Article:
Free park plan must go further

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PLANS to extend a parking scheme which would allow residents to access town centre spaces for free for four hours a day ‘don’t go far enough’, according to traders.

Northumberland County Council is currently considering rolling out the shoppers’ permit to cover Alnwick, Berwick and Hexham, following a successful five-year run in Morpeth.

It would allow local people to park for free in the towns between 9am and 11am, plus 3pm to 5pm, although in Alnwick it would be restricted to off-street spaces at Greenwell Road, Dispensary Street and Roxburgh Place.

But Carlo Biagioni, chairman of Alnwick Chamber of Trade (Act) says campaigning will continue so long as the south east of the county continues to receive completely free parking.

“It’s a step in the right direction, but we need a lot more help than this,” he said. “We’re facing the toughest financial conditions for a generation, combined with increased competition from the internet and major supermarkets offering free deliveries.

“We’re particularly unhappy that this scheme won’t come into force until next May, which may be too late for many small local businesses. We need action now.

“What has really concerned us is that the proposed scheme does not include car parking on our main shopping streets, such as Bondgate Within, where most people go.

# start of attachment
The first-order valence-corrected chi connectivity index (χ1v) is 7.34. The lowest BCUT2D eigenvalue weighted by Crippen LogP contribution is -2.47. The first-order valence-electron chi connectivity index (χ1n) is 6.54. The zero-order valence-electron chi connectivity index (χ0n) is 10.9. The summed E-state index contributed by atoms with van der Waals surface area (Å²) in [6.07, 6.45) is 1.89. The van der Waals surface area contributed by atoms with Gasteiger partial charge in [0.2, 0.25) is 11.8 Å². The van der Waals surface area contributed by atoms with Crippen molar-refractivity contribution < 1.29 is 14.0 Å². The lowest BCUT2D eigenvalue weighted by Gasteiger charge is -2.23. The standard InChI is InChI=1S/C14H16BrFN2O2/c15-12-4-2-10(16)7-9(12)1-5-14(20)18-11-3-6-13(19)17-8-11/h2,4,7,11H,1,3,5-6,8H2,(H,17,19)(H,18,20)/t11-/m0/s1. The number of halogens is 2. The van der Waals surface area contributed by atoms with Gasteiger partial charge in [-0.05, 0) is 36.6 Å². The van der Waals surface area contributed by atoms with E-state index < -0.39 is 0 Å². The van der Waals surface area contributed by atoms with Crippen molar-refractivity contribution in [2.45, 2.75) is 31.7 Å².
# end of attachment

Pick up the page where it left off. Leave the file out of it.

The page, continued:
“I expanded my own business into Morpeth 10 weeks ago, but I can’t say that the scheme there has made much difference.”

He added: “We’re still going to push for equalisation across the county. What we would like to see is a free permit for all residents, allowing them to park whenever they want.

“It would still be subject to restrictions such as time limits, but it would be fair.”

Northumberland County Council estimates that the scheme will cost around £200,000 a year in ticket revenue, and a report will go before the scrutiny committee next week, outlining the proposals. Permits will cost £15, be limited to two per household and valid for two years.

But Mr Biagioni says the authority has ignored Act’s call for free parking on Sundays and bank holidays, as they will also fall under the proposed time limits.

The county council says on-street spaces in the towns are not covered by the scheme because they are at a premium.

The report says: “Assessments have concluded that the cost to the council of introducing a county-wide scheme could be in the region of £200,000 in lost parking revenue. The main risk is loss of income, and this has been considered by the working group. However, the economic benefits should outweigh the loss of parking income.”